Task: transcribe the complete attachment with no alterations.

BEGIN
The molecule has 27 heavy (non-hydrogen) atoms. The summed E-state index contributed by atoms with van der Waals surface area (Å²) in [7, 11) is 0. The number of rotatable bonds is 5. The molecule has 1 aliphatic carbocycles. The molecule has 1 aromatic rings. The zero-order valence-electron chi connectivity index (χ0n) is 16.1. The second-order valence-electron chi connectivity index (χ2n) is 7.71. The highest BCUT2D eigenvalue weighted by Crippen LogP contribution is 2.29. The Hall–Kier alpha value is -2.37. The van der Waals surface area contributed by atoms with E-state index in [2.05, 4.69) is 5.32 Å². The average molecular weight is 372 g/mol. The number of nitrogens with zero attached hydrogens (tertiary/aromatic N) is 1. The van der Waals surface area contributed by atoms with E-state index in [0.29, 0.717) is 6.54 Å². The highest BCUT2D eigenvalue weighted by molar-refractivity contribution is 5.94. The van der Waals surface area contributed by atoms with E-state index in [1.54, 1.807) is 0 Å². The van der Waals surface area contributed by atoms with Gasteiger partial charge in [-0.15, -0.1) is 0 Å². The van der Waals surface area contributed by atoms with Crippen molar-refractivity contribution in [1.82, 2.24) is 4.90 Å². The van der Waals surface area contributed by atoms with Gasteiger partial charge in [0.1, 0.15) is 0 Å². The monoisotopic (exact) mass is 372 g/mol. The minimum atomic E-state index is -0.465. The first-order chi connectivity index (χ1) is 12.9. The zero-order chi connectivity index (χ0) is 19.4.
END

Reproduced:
The molecule has 27 heavy (non-hydrogen) atoms. The summed E-state index contributed by atoms with van der Waals surface area (Å²) in [7, 11) is 0. The number of rotatable bonds is 5. The molecule has 1 aliphatic carbocycles. The molecule has 1 aromatic rings. The zero-order valence-electron chi connectivity index (χ0n) is 16.1. The second-order valence-electron chi connectivity index (χ2n) is 7.71. The highest BCUT2D eigenvalue weighted by Crippen LogP contribution is 2.29. The Hall–Kier alpha value is -2.37. The van der Waals surface area contributed by atoms with E-state index in [2.05, 4.69) is 5.32 Å². The average molecular weight is 372 g/mol. The number of nitrogens with zero attached hydrogens (tertiary/aromatic N) is 1. The van der Waals surface area contributed by atoms with E-state index in [0.29, 0.717) is 6.54 Å². The highest BCUT2D eigenvalue weighted by molar-refractivity contribution is 5.94. The van der Waals surface area contributed by atoms with E-state index in [1.54, 1.807) is 0 Å². The van der Waals surface area contributed by atoms with Gasteiger partial charge in [-0.15, -0.1) is 0 Å². The van der Waals surface area contributed by atoms with Crippen molar-refractivity contribution in [1.82, 2.24) is 4.90 Å². The van der Waals surface area contributed by atoms with Gasteiger partial charge in [0.1, 0.15) is 0 Å². The monoisotopic (exact) mass is 372 g/mol. The minimum atomic E-state index is -0.465. The first-order chi connectivity index (χ1) is 12.9. The zero-order chi connectivity index (χ0) is 19.4.